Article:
Mercedes GLS550 may be top SUV
The lengthy Poudre Canyon drive all the way to Gould, then north a bit, was the test track recently for the 2017 Mercedes-Benz GLS550 4Matic.
Aspen leaves along the way were turning yellow and gold and orange; too early, though, to throw snow at the refreshed all-wheel-drive beauty. GLS is new name for Mercedes, replacing GL from previous years.
Destination was Bill Allen’s elk-hunting camp, where we loaded up Kathy Allen and bags and boxes for the return trip to Greeley. Bill Allen remained on the hunt through the week.
The Mercedes may be the best of the big guys of sport utility vehicles. The short, though impressive, list of full-size luxury SUVs with three rows include, besides the GLS, the Audi Q7, Cadillac Escalade, Infiniti QX80, Lexus LX570, Lincoln Navigator and the combination of Range Rover/Land Rover LR4/Range Rover Sport.
The GLS550’s climbs are effortless with the twin-turboed V-8 and 9-speed automatic. The 4.7-liter biturbo kicks out 449 horsepower (an increase of 20 from last year) and 516 pound-feet of torque – plenty of performance and all-wheel-drive, too. The new 9G-Tronic transmission kept rpm relatively low in most driving situations.
The climb to the top of Cameron Pass was done mostly in the Comfort driving mode, which is the default mode. For the long descent return, I opted for the more spirited Sport mode, including use of paddle shifters on the steering wheel.
That was the most effective use, exemplary I’d say, of the GLS’s electronic stability control/curve control/lane-keeping assist of any I’ve driven through the mountain country. Heading into several sharp curves with the cruise set at 50 to 60 miles per hour, the control system instantaneously braked and slowed the SUV’s speed by 10 mph while assisting the steering effort (guarding against understeer) either right or left, as the curves dictated.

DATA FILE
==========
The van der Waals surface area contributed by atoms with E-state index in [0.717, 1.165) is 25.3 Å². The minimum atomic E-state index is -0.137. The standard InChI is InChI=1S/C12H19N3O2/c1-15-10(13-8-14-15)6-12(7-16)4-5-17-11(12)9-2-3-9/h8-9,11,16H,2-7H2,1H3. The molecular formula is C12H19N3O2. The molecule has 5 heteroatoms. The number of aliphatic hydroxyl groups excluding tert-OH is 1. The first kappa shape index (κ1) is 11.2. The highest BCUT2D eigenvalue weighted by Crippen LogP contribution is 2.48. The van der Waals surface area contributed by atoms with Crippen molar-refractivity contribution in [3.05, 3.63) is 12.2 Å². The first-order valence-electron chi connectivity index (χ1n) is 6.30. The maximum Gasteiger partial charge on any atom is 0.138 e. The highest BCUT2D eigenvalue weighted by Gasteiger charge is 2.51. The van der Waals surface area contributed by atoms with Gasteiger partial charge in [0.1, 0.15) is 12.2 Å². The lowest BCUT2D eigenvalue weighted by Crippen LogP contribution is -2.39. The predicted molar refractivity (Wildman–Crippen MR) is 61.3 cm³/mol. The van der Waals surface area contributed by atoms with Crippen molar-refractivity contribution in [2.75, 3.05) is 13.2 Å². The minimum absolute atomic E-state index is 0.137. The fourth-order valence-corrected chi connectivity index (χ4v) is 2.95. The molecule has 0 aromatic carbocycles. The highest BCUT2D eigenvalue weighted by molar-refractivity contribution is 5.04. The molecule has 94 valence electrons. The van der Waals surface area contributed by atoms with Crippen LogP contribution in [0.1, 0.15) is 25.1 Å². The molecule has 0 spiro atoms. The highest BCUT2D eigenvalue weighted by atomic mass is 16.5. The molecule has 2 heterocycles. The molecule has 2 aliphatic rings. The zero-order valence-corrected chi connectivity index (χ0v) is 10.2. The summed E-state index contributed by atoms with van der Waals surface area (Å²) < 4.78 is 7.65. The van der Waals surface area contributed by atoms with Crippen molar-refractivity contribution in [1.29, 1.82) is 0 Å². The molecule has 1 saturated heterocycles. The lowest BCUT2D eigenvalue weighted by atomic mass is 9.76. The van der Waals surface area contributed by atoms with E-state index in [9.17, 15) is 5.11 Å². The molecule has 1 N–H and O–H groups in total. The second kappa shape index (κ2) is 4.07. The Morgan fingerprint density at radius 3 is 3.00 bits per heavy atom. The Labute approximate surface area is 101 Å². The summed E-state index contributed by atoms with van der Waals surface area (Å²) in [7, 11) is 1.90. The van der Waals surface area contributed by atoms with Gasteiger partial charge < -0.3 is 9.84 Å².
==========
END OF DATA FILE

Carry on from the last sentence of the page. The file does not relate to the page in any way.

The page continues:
Up to 12.5 inches of ground clearance is possible with the GLS’s retuned Airmatic air suspension.
Diamond-quilted Nappa leather seats are heated and cooled in the front row and heated in the second row. Third-row seating is among the roomiest and most comfortable of any in the full-size category. With all three rows of seats in place, rear cargo space measures 16 cubic feet; power-fold the third row and that expands to 49 feet. Narrow running boards on either side of the long vehicle are positioned so tight to the body underside as to leave little usable foot-step room atop the board.
A $5,400 Bang & Olufsen audio system, including 14 speakers and use of acoustic lens technology at each of the A pillars, enhanced the cabin. While enjoying the surround sound, the driver may chill or warm the cupholder and its drink.
The Mercedes’ overall length of 201.6 inches is 1 ½ inches longer than the Audi Q7; it stands 6-feet high and weighs in at 5,300 pounds.
Newest feature on the amenity-laden GLS is a Remote Parking Pilot, an app when downloaded onto the owner’s smartphone permits the driver to exit the vehicle, and with use of the smartphone guide it without driver into or out of a tight parking space.
All this dressing pushed sticker price of the Mercedes to $110,565, from a base price of $93,850.